Do the numbers work for the post office? I have no idea, someone will have to sit down and figure that out.

    There is no C02 produced in electrolysis of water - just Hydrogen and Oxygen. You start with H20 (water - 2 Hyrdogen atoms & 1 Oxygen atom) you apply electricity and you end up with 2 Hydrogen atoms and 1 Oxygen atom separated from each other. Clean electricity from solar, wind or other clean sources which in turn give you hydrogen and oxygen.

    Now I'm not going to sit here and argue with you, the information is available for those who choose to take a few minutes and seriously look into it with an open mind. If you want to sit there and shake your head without checking into the possibilities because you already know everything, by all means enjoy yourself. But in my book it's better for everyone if the negativity is kept to a minimum. Unless you can provide objective facts & figures on both methods with citations for where you're getting your info. then it's just a case of the pot calling the kettle black. Am I disputing it will cost something? No - but "great cost" is a vague & meaningless term meant to install Fear, Uncertainty and Doubt (FUD). Without specific numbers "great cost" means you personally can't afford it - that doesn't mean someone else doesn't have the money and they might consider the same cost to be quite reasonable and/or even better than what they're paying now. Is $15,000 a lot of money? Many people would say yes - and many people would say no; it all depends on your point of view. Everything is relative. Do an objective analysis of all the costs involved - then you'll have a true answer from which a decision can be made.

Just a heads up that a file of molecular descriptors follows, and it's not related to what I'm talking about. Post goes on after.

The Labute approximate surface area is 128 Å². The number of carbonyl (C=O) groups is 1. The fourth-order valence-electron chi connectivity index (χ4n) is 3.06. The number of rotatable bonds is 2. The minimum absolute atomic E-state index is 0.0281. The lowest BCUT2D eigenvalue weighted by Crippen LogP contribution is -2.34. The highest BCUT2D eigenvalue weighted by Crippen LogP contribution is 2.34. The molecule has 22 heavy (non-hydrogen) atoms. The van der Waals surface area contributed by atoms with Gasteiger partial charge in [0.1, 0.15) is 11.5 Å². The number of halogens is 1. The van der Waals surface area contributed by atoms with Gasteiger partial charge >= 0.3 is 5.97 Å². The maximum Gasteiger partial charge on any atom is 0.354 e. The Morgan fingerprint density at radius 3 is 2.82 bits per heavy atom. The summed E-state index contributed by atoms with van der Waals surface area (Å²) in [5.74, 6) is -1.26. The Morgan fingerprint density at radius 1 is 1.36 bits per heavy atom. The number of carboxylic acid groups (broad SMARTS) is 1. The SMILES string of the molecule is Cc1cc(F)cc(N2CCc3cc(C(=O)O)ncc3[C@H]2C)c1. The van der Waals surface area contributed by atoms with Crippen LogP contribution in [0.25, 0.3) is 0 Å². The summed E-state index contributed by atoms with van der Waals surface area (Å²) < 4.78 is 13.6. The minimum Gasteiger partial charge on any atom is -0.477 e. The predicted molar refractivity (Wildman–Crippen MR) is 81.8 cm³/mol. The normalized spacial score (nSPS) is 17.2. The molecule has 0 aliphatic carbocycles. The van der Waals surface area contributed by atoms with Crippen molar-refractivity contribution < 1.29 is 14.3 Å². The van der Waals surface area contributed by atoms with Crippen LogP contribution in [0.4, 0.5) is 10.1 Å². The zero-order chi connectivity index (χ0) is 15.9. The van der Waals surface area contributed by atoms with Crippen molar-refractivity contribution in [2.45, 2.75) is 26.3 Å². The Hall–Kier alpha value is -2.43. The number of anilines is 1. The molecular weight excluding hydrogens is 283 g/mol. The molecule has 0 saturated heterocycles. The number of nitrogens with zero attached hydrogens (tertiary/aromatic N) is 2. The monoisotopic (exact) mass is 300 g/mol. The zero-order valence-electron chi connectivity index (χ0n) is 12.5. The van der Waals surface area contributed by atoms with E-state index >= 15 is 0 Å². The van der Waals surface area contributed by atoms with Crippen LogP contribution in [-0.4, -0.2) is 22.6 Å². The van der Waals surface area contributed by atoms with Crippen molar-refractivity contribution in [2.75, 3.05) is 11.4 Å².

• Reply to: Business Reply Mail   1 year 8 months ago

    If the BRM is not completed someone is falsifying documents by performing the BRM reconciliation report checking that it is completed.

    When that was happening in our office I sent screen shots to OIG but I never heard back.

  • Reply to: Who Should Pay for Mail Forwarding?   1 year 8 months ago

    In it affluent home with plenty of "snowbirds" they are always doing over the phone change of addresses and coa is stead premium forwarding . Forwarding should be paid for, if you can afford two home you can afford forwarding.

  • Reply to: Passing up Passport Revenue?   1 year 8 months ago

    We did 10 + passports a day, then we had people retire they didn't replace them.
    We started having appointments and took 8 a day but only 4 on Saturday .

    Our office cancelled Saturdays now due to
    Less clerks. Our office is in an affluent neighborhood and could do
    15 passports on Saturday. We get calls non strop for say appointments
    And after 4,

    Management opts to not offer them due to not enough clerks.

  • Reply to: Do you agree with the Postal Service’s decision to change the name of Express Mail and rename Parcel Post?   1 year 8 months ago

    I don't think we care what you call it, but since online shops seem to want to use it, I'd just like decent customer service when I go in and mail delivered during the time frame I paid for. In my city if it comes into the office late Thursday or Friday, they'll put it in your box Monday. No rush... We have to go in and convince them to look for it. I would never have a client again if I did that.